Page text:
Defending Lottery Retailers & Commission Rates
Every time the Lottery contract in Oregon comes up for renewal, it gets more contentious. The Legislature continues to introduce bills to lower commissions or negatively affect retailer operations, but to this point not one bill has made it to the floor of either chamber for a vote. The last contract was the first time the Lottery Commission did not cut rates, and there has been no growth in the Lottery.
Retailers have changed their business plans, as well as spent resources attracting and serving lottery customers. If retailers do not place focus on these customers, programs supporting schools, parks, and economic development all suffer. The constant attacks on retailers by legislators, editorial boards, and school groups are making retailers more frustrated. If the attacks continue, the state's entire lottery system will be negatively affected.
Since 78 percent of the money produced by retailers goes to state programs, the decision by a restaurant owner to give up their lottery machines would mean major losses for schools and other services. Restaurant employees could also be impacted, because the reduction in lottery revenues will cause lost jobs and lost benefits.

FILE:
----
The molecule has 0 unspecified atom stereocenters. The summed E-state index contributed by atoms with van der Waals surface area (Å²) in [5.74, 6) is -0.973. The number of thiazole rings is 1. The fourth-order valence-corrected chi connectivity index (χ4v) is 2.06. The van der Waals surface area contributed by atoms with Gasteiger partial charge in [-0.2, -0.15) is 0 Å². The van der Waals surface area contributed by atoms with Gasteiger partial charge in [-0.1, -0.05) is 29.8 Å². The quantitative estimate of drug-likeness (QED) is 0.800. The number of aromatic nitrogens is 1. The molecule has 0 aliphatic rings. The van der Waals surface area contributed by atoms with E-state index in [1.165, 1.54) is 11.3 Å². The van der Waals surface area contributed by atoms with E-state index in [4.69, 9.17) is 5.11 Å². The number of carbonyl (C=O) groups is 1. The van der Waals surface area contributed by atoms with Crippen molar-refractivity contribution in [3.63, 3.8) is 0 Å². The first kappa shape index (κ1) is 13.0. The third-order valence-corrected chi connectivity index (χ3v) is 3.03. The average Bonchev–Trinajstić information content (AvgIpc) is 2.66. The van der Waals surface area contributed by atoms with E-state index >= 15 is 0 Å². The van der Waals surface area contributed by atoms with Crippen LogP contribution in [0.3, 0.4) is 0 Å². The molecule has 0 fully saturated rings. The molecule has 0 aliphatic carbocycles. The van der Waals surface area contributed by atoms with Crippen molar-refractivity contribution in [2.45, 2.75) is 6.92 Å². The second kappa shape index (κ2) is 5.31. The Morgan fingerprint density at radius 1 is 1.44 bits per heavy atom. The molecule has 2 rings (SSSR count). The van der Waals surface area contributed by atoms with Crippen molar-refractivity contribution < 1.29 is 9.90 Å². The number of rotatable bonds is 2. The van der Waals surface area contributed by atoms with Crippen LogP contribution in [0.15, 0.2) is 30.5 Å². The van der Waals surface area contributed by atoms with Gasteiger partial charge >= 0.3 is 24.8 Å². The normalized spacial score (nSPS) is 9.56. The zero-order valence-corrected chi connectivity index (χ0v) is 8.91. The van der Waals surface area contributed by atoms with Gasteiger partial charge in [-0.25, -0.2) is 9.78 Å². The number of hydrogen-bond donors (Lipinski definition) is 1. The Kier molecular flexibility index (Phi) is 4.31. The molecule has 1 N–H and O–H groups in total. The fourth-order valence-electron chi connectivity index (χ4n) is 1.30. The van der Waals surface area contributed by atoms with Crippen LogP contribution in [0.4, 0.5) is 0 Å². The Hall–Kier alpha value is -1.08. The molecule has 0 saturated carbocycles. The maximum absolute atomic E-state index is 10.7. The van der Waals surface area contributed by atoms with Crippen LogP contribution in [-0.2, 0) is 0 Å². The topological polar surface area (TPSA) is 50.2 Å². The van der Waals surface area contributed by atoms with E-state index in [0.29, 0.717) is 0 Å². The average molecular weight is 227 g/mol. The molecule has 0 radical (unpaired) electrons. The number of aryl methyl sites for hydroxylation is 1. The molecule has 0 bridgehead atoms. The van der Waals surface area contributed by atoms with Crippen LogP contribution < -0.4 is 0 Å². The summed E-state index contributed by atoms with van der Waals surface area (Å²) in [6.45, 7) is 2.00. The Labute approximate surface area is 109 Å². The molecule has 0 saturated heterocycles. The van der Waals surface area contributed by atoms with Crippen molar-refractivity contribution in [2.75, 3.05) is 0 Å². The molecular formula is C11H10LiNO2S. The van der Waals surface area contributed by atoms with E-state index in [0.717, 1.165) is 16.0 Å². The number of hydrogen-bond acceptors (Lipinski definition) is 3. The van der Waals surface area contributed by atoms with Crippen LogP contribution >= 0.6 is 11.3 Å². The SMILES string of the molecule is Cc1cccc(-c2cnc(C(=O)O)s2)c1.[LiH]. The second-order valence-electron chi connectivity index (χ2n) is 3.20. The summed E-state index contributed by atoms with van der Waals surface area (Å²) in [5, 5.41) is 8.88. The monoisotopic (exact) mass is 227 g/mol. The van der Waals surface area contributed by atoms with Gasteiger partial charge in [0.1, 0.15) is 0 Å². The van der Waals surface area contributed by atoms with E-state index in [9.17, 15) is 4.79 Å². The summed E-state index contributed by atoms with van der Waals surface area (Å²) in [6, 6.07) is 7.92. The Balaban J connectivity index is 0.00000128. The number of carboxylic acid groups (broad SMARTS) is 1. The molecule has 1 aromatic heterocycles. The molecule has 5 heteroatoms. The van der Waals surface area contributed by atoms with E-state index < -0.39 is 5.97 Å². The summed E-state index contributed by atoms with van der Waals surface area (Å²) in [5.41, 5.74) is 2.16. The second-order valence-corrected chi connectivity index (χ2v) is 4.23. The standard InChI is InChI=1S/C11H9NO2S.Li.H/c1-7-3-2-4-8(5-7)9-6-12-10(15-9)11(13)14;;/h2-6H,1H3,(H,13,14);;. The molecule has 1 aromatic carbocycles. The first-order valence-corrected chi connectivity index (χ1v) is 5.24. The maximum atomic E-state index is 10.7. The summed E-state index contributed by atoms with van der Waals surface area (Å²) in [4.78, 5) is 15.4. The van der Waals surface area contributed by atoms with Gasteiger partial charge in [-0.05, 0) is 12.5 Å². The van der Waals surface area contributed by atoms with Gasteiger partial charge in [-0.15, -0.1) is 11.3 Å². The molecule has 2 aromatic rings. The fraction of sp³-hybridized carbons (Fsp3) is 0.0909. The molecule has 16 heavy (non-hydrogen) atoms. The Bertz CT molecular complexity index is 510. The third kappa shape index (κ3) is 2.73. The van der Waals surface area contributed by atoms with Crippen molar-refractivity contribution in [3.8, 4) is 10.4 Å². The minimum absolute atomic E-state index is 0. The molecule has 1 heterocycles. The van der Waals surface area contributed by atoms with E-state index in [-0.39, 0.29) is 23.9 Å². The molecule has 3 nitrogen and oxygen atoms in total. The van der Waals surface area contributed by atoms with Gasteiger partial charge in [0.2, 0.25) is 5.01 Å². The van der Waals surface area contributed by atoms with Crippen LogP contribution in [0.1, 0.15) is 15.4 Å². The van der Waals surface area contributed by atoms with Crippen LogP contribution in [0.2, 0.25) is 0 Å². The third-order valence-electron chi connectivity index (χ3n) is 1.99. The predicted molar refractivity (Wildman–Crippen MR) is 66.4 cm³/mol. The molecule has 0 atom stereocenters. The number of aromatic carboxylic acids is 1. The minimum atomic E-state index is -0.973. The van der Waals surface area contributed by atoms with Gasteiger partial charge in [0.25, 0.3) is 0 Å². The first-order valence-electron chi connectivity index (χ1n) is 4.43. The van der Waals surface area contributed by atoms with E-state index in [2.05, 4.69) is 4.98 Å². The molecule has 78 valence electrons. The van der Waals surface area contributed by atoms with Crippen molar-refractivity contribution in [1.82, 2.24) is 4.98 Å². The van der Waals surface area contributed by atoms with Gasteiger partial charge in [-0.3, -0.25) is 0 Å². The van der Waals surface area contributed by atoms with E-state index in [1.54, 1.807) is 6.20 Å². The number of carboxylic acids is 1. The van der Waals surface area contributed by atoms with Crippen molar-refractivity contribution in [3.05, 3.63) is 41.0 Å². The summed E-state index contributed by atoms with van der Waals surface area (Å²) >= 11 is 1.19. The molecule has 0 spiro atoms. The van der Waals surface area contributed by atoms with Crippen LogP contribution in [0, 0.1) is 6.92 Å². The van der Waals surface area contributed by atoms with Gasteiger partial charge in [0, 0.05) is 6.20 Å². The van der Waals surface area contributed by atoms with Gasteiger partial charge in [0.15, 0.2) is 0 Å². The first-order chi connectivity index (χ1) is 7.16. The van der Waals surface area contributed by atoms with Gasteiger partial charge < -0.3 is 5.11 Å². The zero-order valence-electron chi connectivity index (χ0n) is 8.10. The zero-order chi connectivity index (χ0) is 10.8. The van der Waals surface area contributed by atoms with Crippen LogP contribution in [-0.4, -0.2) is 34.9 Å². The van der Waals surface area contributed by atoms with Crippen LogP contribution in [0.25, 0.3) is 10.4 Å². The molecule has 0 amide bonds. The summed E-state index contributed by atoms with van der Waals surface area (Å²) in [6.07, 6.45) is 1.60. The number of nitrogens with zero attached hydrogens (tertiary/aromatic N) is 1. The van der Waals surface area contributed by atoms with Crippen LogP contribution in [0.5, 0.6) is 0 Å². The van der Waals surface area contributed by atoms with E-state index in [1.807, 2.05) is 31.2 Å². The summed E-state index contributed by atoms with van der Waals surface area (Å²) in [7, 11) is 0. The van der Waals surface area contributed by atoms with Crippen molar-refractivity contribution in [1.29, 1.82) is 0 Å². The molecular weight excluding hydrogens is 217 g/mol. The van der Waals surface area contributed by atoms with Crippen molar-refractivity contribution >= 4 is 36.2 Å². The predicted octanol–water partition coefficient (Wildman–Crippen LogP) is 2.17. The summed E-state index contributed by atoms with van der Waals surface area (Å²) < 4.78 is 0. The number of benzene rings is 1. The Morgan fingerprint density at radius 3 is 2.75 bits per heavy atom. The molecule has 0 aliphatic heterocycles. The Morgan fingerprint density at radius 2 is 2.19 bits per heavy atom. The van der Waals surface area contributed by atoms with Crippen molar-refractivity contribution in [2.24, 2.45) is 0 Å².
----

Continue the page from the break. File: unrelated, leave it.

The Oregon Lottery has been one of the most consistent revenue sources for the State of Oregon and schools since it began in 1984. The only major decline in revenue to the lottery was based on a legislative action, SB 571, which banned smoking in bars and taverns. Even with that decline, it has remained one of the most successful lotteries in the country. Under the current pay structure, the state gets the best deal in the country and retailers are paid the lowest rate of any retailers nationwide. The lower tiers of the two tiered rate structure are starting to impact the Lottery’s market share in Oregon’s gaming market. While gaming in Oregon is growing at about seven to eight percent annually, lottery sales are flat and the state is losing more retailers every year.
The State of Oregon needs to encourage increases in sales and retailer base to grow the lottery. Lowering commission rates runs a larger risk of costing state programs much needed revenues. The State needs to protect and encourage its retailer base, an important partner that has helped to make Oregon's Lottery the most successful in the country.